There’s really only one way to describe Sunday afternoon’s game: bonkers. I just don’t know how else to put it. Power from unexpected sources, fundamental mistakes, good pitching, bad pitching, more homers from unexpected sources, this game was unbelievable. The Yankees needed a win in a bad way, and they got it in a most bonkers way.
The Captain Returns
When this game started, there were 194 players that had enough plate appearances to qualify for the batting title. Derek Jeter ranked 193rd out of the guys with a .026 ISO. Only Jason Bartlett (.019) was worse. This shouldn’t be news, Jeter has been beating the ball into the ground at an absurd rate for a year and a month now, and ground balls are not conducive to extra base hits. The idea that Jeter could hit two homeruns in a game this year seemed preposterous 24 hours ago, but here we are.
The first of Derek’s two homers led off the fifth inning, when the Yankees were down 4-2. After consecutive sliders down, Dave Bush left a 87 mph fastball right out over the plate and Jeter drove it out to right-center, one of the deepest parts of the park. It looked like it had a chance off the bat, but I think we were all conditioned to expect less, so a double into the gap would have been a perfectly awesome outcome. Instead out in went, and there was much rejoicing.
The second homer led off the seventh inning, when the score was tied at four. Lefty Arthur Rhodes caught a little too much of the plate with an 89 mph heater, and Derek hit it out to almost the exact same spot as his first long ball, into the Texas bullpen in right-center. This one was a little bit more of a no-doubter than the first homer, but still, I don’t think many of us expected the ball to get out. I mean, two big flies in one game for Jeter? No one expected that, probably not even Jeter. It was great to see him turn back the clock even for just a day, but it was even better that both homers came in big spots; we’re not talking about cheapie garbage time shots.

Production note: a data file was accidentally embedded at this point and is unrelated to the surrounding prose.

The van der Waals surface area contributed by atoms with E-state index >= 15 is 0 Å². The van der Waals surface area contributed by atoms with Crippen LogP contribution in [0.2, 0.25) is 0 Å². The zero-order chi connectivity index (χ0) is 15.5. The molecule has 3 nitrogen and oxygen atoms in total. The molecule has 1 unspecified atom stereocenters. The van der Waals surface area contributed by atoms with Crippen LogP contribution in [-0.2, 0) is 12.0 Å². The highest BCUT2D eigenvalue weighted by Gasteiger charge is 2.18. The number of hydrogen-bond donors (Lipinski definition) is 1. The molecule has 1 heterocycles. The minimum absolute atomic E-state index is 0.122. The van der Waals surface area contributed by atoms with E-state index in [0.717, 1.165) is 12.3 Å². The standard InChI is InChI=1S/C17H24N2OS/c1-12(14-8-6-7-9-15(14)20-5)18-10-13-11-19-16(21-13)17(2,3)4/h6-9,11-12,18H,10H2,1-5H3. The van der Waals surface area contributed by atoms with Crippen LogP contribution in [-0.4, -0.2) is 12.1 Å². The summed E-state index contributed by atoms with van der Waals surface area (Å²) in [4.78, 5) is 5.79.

Eppley Gets Cerv’d
Where’s Russell Martin?!? That was me, moments before Francisco Cervelli drove a dagger through the heart of Rangers, clubbing a grand slam (!!!) to dead center field (!!!). There were no outs in the eighth inning and the Yankees were up by just one when Frankie came to the plate, so it seemed like an obvious spot for a pinch-hitter. When Martin didn’t trot out of the dugout, I was praying for Cervelli to get a run in. Even if he grounded into a double play, I didn’t care, just get that one important insurance run in. He did that and them some.
The ball going over the fence will certainly get all of the attention, but holy cow was that a beast of an at-bat by Frankie. Cody Eppley, a sidearming sinker-slider guy, has been death on righties throughout his career, but the Yankees’ backup backstop worked the count full and battled for eight pitches before hitting the four-run homer. He fouled off two pitches that darted back over the plate at the last second, taking three others just off the plate for balls. This Gameday screen cap doesn’t do Cervelli justice, it was a great at-bat in a huge spot. Bravo kid, bravo.
Building The Rally
Grand slams have to start somewhere, and that eighth inning rally certainly had interesting moments leading up to the big hit. Nick Swisher kicked things off by beating out an infield single when first base ump Andy Fletcher ruled that Mike Napoli missed the bag. Slow motion replays showed that Swisher might have missed the bag as well, but the call went the Yankees’ way and they were in business. Jorge Posada followed that up with a single through the right side, setting up the perfect bunting opportunity for Brett Gardner.
Except something strange happened: the Yankees didn’t bunt. Gardner was allowed to swing away, and sure enough he dunked a single into center on the first pitch to load the bases and bring Cervelli to the plate. Given the sheer volume of words I’ve wasted in this space bitching about all the ill-timed sacrifice bunts they’ve attempted this season, the grand slam and six-run inning makes me feel slightly vindicated. Swing away boys, good things happen.
The Unsung Hero
Considering the lopsided score and eventful last few innings, it’s easy to forget that this game was very much in doubt as late as the seventh inning. CC Sabathia grinded (ground?) his way through six-plus innings (more on that later), giving way to Joba Chamberlain with a man on first, nine outs to go and the heart of the Rangers’ order due up. The leverage index was flirted with 3.0 at the time of the pitching change, so yeah, it was absolutely a huge moment in the game.